There were glimpses in the book in which she seemed more human, more engaged with her life than just reporting on it as though she were a bystander, but those moments were too few. Still, Radziwill had a fascinating, if a bit voyeuristic, subject to write about and the topic alone made the book a very interesting read. Why was poor Carole Radziwill so doomed? Why did she have to live as an "other", the permanent widow-to-be, while all of her friends lived such carefree lives, having no greater worries than in what exotic locale they would spend their next holiday? This book made me realize that at the end of the day, all we really have -- what actually remains -- is our life, our health and the people we love. Death is the ultimate equalizer.

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A Memoir of Snapshots and Redemption. By Christopher Kennedy Lawford. A Memoir of Fate, Friendship, and Love. By Carole Radziwill. Without prompting, he launches into some eyebrow-raising stories about his upbringing. He describes his famous parents, so unsuited to childrearing that they installed their newborn son and his nanny in a separate house down the street. There was the first time he saw a grown woman naked: Jacqueline Kennedy, whom the year-old Chris mistakenly walked in on as she was preparing for a bath.

Lawford is laughing hard at his own stories, and you laugh along with him, even as you wonder why he is peddling these tales to a stranger. You start eyeing the bar. Though Lawford has a double pedigree -- he is the son of Patricia Kennedy, sister of John and Bobby, and also of Peter Lawford, the suave British member of the Rat Pack -- the author describes himself as a "second-string Kennedy" who never received as much attention as his cousins, even when he screwed up in spectacular ways.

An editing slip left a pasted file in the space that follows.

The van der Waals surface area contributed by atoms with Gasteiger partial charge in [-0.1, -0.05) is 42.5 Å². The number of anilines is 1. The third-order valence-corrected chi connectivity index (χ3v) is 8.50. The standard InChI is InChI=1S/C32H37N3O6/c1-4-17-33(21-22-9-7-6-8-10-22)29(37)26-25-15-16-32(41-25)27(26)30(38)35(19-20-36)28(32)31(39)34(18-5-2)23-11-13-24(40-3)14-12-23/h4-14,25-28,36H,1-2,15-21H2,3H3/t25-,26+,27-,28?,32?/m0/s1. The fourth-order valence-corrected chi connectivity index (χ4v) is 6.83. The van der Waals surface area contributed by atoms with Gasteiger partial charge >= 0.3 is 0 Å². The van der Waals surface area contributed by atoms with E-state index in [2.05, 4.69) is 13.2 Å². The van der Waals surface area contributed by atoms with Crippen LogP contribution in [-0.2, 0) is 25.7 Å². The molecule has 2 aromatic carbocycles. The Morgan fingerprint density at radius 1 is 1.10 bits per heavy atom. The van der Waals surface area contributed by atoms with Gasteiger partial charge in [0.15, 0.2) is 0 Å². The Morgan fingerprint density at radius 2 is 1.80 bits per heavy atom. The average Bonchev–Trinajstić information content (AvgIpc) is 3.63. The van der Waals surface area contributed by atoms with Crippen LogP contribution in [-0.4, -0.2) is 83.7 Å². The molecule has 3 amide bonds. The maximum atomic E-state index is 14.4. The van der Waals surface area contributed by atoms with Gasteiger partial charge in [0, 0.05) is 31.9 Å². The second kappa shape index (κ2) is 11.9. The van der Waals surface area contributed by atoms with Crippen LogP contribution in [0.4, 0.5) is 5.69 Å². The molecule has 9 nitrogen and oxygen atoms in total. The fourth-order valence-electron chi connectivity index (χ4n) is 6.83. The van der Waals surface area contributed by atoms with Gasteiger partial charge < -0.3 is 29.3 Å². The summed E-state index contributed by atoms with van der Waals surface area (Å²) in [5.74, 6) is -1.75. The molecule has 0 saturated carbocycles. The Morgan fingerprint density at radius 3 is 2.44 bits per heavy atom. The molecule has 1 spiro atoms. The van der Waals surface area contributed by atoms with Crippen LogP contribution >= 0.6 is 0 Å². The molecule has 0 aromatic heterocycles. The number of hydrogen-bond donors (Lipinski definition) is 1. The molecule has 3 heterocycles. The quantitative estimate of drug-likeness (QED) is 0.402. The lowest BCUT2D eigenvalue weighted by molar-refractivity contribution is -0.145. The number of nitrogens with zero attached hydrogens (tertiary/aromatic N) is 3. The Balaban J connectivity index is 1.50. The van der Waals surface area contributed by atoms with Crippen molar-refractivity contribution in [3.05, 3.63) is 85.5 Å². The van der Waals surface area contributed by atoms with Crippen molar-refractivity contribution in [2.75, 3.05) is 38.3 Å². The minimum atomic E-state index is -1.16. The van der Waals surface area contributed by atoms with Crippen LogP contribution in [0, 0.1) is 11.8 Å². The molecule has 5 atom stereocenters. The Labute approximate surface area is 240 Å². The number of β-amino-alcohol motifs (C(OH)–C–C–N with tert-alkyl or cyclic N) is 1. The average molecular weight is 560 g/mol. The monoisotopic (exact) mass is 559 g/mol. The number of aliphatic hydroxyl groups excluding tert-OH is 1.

And those screwups were indeed spectacular, even by decadent Hyannis standards. He spent nearly two decades stumbling hazily among tony schools, Hollywood parties and emergency rooms. At Tufts, the perpetually stoned Lawford wiggled out of required on-campus housing with a letter from Dr. Robert Coles documenting "social phobias" that Lawford invented.

He was so entitled that he regularly ignored his economy airline tickets and installed himself in first-class cabins, so smug that he and his friends amused themselves by taunting Cambridge townies, and so politically clueless that when Martin Luther King Jr. A dishy Kennedy memoir is a rare thing; about as many family members have written tell-alls as have had bar mitzvahs. Kennedy Jr. And her pointed fashion tutelage: after meeting her, Carolyn leaves Radziwill a polite note asking her to "get rid of those Gap sneakers.

Our friendship cannot proceed into a growth-oriented way until you realize how important this issue is to me. Except for a few bare moments in which she describes her cancer-strained marriage, Radziwill mostly chooses graciousness over disclosure. And nothing is more important to Lawford than being a Kennedy. He claims to have written this book "to free myself to find myself" and to help fellow addicts facing similar struggles. But along the way, Lawford reveals other motivations: he admits he is intoxicated by attention, makes a habit of immediately informing new acquaintances of his pedigree, and has suffered from a lifelong inability to do anything other than "take advantage of the circumstances I was born into.

It may terrify her, and persuade her to take advantage of the privilege of her birth -- namely, that she did not come into the world a Kennedy -- and start a new life while she still can. Jodi Kantor is a reporter at The Times.


'Symptoms of Withdrawal' and 'What Remains': Ask Not

A Memoir of Snapshots and Redemption. By Christopher Kennedy Lawford. A Memoir of Fate, Friendship, and Love. By Carole Radziwill.


Carole Radziwill's 'What Remains'


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